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Japan shows interest in hosting the ILC

By Michael Banks

Since the Nobel Prize for Physics was awarded this week to three Japanese-born researchers, it seems like Japan has gone particle-physics crazy, or at least the Japanese government has.

So much so that Japan now wants to host the next big experiment in particle physics – the International Linear Collider (ILC). The ILC is the successor to the $8bn proton smasher the Large Hadron Collider (LHC) near Geneva that switched on, and then off, following a magnet failure almost a month ago.

According to a design study unveiled in early 2007, the machine is estimated to cost $8bn with the host country expected to pay $1.8bn – around 22% of the total cost – to dig the 40 km tunnel and supply electricity and water. When operational, the ILC will smash together electrons and its anti-particle twin, positrons, as they are accelerated to near the speed of light.

After the Nobel Prize was announced on Tuesday, a Japanese government spokesman said they will use the prize as “a tailwind” to advance its involvement with physics research. This comes as good news to particle physicists who saw the US cut its funding for the ILC last year by 75% to $15m, and with the UK now only carrying out basic research into the project following a funding crisis at one of its main research councils.

Indeed, the Particle Physics Project Prioritization Panel (P5) – set up by the US Department
of Energy last year to plan the next decade in high-energy physics – published a report in June saying the US should have “a significant role in the ILC wherever it is built”, but stopped short of saying that it should be constructed in the US.

“If the Japanese do make such a strong bid, I think it is highly unlikely to be opposed by the US, although it might catalyse other interest, potentially China or Russia,” says particle physicist Brian Foster from Oxford University. “However, I think the Japanese would be in a very strong position and, after ITER, in some sense they are ‘owed’ the next major international project.”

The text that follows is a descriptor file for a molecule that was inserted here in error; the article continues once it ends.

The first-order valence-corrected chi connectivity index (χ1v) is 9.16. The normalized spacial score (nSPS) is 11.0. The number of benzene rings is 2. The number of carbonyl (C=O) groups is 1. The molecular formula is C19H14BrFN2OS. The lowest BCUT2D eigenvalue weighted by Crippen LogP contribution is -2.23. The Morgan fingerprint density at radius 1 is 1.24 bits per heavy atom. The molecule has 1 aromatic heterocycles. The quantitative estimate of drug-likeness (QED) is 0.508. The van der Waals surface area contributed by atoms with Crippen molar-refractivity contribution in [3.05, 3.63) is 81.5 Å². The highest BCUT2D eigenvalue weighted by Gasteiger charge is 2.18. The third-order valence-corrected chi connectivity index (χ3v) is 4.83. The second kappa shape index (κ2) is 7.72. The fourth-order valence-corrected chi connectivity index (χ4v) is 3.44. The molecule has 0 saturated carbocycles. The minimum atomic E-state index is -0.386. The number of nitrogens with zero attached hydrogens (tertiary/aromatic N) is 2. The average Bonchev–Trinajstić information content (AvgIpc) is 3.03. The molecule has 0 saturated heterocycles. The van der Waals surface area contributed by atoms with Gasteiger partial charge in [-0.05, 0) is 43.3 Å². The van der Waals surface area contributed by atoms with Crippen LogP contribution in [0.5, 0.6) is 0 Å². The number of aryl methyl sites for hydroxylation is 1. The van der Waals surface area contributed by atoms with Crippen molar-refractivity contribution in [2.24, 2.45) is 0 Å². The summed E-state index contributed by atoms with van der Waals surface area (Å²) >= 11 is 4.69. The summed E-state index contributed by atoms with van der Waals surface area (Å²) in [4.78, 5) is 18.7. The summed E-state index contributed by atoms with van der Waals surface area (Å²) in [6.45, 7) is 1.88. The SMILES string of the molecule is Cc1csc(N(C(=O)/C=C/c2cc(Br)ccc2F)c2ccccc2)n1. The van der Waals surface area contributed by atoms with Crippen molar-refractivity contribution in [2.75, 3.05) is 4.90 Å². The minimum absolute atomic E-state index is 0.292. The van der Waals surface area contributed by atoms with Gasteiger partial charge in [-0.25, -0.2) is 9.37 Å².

So maybe the time is right for Japan to stake its claim.

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  1. andreicio

    Sounds like a good idea. The Japanese are far less likely to mismanage the project LHC style. If hosted in Japan, it might actually start on time and actually work – unlike the LHC. With regards to the ILC . . . anywhere but in Europe.

  2. usman

    Typical Japanese nationalism.

  3. Ender

    Actually the US has no better record in these kind of projects than Europe, and it’s quite understandable when you go to “extreme engineering” projects, where there are so many uncertainties that only arise when you actually build the machines. Let’s not forget about the Space Shuttle (fiasco?), which was never what it meant to be (remember the one launch per month goal?), and the manned space programme in general. It now turns out that by January 2011 the US won’t have the capability to send men to space for years, and has fallen behind China.

  4. andreicio

    I don’t buy this “extreme engineering” excuse. Every part in these projects is designed by engineers. There should be very little or no unpredictable unknowns. If there are, they do sloppy job. That may be true of the spaceshuttle. It is more than obvious with the LHC. At least the space shuttle actually works. With the LHC things look very grim. If one burned lead caused that helium explosion, imagine the statistical probablility of something simmilar happening again what with the thousands of other components that may have been designed or installed improperly.
    Sometimes it is good to start from scratch. They should scrap the LHC and give the funds for the ILC. And give them to someone that can actually handle to job. Like the Japanese. Not some whiny europeans who keep complaining that hte job is too complex and too hard to do properly.

  5. Sometimes it is good to start from scratch. They should scrap the LHC and give the funds for the ILC.
    Results from the LHC are needed in order to decide what the ILC will look like.
    You can’t just skip steps and still make rational decisions as to where to look for the next precision measurement…

  6. andreicio

    Why is that exactly? The LEP was an electron positron collider just like the ILC. The LEP was expeted to find the Higgs if the energy was sufficient. You guys should stop making these abstract statements with out a factual basis.

  7. Ender

    Finding the Higgs isn’t the only mission of LHC. Furthermore, many people would actually like the Higgs not ot exist (I think it was Glashow who once called the Higgs a toilet necessary, but nothing to feel proud of), which would force to seek alternative theories. One of the missions of the LHC is to study quark-gluon plasmas, for which you need hadrons, not leptons.
    I don’t care whatever you buy, you may go buy a Big Mac, but you just make a fool of yourself with your silly comments.

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